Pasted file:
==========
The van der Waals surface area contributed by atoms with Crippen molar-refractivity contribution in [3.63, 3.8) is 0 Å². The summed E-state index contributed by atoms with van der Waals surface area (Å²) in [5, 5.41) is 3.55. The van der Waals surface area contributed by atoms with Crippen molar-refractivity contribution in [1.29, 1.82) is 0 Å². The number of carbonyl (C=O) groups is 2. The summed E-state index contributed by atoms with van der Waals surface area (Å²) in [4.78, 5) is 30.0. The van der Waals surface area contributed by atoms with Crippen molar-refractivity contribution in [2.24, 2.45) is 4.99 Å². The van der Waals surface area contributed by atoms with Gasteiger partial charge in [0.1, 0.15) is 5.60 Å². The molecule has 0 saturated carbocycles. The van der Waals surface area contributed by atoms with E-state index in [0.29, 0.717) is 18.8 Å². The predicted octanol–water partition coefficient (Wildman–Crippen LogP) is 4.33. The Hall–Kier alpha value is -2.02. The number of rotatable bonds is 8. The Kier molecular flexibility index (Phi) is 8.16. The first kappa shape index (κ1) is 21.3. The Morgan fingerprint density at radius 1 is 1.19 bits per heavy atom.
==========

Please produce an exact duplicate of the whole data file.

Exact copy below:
The van der Waals surface area contributed by atoms with Crippen molar-refractivity contribution in [3.63, 3.8) is 0 Å². The summed E-state index contributed by atoms with van der Waals surface area (Å²) in [5, 5.41) is 3.55. The van der Waals surface area contributed by atoms with Crippen molar-refractivity contribution in [1.29, 1.82) is 0 Å². The number of carbonyl (C=O) groups is 2. The summed E-state index contributed by atoms with van der Waals surface area (Å²) in [4.78, 5) is 30.0. The van der Waals surface area contributed by atoms with Crippen molar-refractivity contribution in [2.24, 2.45) is 4.99 Å². The van der Waals surface area contributed by atoms with Gasteiger partial charge in [0.1, 0.15) is 5.60 Å². The molecule has 0 saturated carbocycles. The van der Waals surface area contributed by atoms with E-state index in [0.29, 0.717) is 18.8 Å². The predicted octanol–water partition coefficient (Wildman–Crippen LogP) is 4.33. The Hall–Kier alpha value is -2.02. The number of rotatable bonds is 8. The Kier molecular flexibility index (Phi) is 8.16. The first kappa shape index (κ1) is 21.3. The Morgan fingerprint density at radius 1 is 1.19 bits per heavy atom.